7 Things Startups can do that Big Businesses Struggle to get right

by Chandoo on August 13, 2010 · 4 comments

in How to Start, Startup Struggles, Uncategorized

One of the big fears when you want to start a company is that, “What if Google / Microsoft / < your favorite big company > implements same idea, but better?”

Well, the sad news is that there is nothing that you can do about company X implementing your idea better.

But there is good news. You, as a start-up can do things differently that a big business will really struggle to do.

Growing a Small Business & Differentiating from Big Businesses

[original image from Robert S Donovan]

In my experience these things are,

1. You can Email immediately:

Here is what I do. I get about 30-50 emails out of which at least 10 are from people who are either customers or members of my community. I generally star such mails (in gmail, press s while reading the mail to star it). Once every 1-2 days I view all the starred mails and reply to them with information they asked, thank for the mail, provide solution to their problems. And if the email is simple question or thank you note, I usually reply on same day, sometimes in the same minute.

While my system is not fool proof, and often I forget to email back, I try to send replies to almost everyone emailing me.

You too can do the same, and create a stunning impression to your customers.

2. List your personal phone number on your website:

Here is one thing most of us hate in big businesses. If you have trouble using their product, you have to call a helpline (typical 1800-CALL-NOW) and wait impatiently for someone as clueless as you to pick up the phone and express the problem only to get a half-witted response.

Well, as a small business owner, you are at advantage. You can just list your own personal number on your site, product brochures or sales receipts so that customers can call you and get a quick fix instead of waiting in agony. And best of all, if my experience is anything to go by you hardly get any calls.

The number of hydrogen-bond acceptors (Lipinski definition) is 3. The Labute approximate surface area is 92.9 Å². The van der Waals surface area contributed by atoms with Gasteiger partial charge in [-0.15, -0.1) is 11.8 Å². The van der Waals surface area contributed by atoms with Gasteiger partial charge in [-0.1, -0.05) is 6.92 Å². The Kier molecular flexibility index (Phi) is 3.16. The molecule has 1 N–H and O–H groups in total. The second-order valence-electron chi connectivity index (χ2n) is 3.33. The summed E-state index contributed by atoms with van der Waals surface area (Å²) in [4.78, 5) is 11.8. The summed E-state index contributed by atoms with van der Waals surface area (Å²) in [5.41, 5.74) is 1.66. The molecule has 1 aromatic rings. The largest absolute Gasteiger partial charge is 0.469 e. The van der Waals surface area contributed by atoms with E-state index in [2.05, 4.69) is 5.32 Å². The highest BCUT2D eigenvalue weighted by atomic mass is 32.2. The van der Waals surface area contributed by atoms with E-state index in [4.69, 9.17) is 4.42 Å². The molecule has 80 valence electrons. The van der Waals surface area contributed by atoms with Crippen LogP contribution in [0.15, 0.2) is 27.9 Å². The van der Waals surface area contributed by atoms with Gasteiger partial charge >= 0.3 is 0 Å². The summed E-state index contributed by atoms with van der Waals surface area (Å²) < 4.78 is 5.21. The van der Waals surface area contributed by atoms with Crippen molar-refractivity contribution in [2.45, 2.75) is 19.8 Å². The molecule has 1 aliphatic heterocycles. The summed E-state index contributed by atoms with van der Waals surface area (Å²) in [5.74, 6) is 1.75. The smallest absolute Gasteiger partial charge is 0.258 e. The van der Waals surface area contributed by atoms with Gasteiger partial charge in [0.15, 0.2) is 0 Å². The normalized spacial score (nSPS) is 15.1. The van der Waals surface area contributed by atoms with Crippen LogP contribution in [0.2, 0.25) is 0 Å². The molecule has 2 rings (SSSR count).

3. Choose whom you want to sell to:

Big businesses have no control over who their customers are. Any one can buy Windows, AdWords or iPod and bitch about them openly and publicly or create a huge support PITA. As a small business owner, you are at an advantage here.

I have personally refused clients that I think are difficult to work with or refunded full money to customers who bought my products but not satisfied with what they got.

4. Service instead of sell:

Traditional model of business is that you should focus on selling and give only a reasonable amount of service. The logic behind this is simple. Sales is what gets you money, service costs you.

But this logic fails when you are running a small business. I try to keep my sales efforts as minimum as possible and instead focus on service. This includes,

  • Making minor changes to my products for customers for free of cost
  • Giving free upgrades to everyone who bought the product
  • Allowing customers / prospects to ask questions directly by commenting on relevant posts (and then replying to them)

5. Collaborate instead of Compete: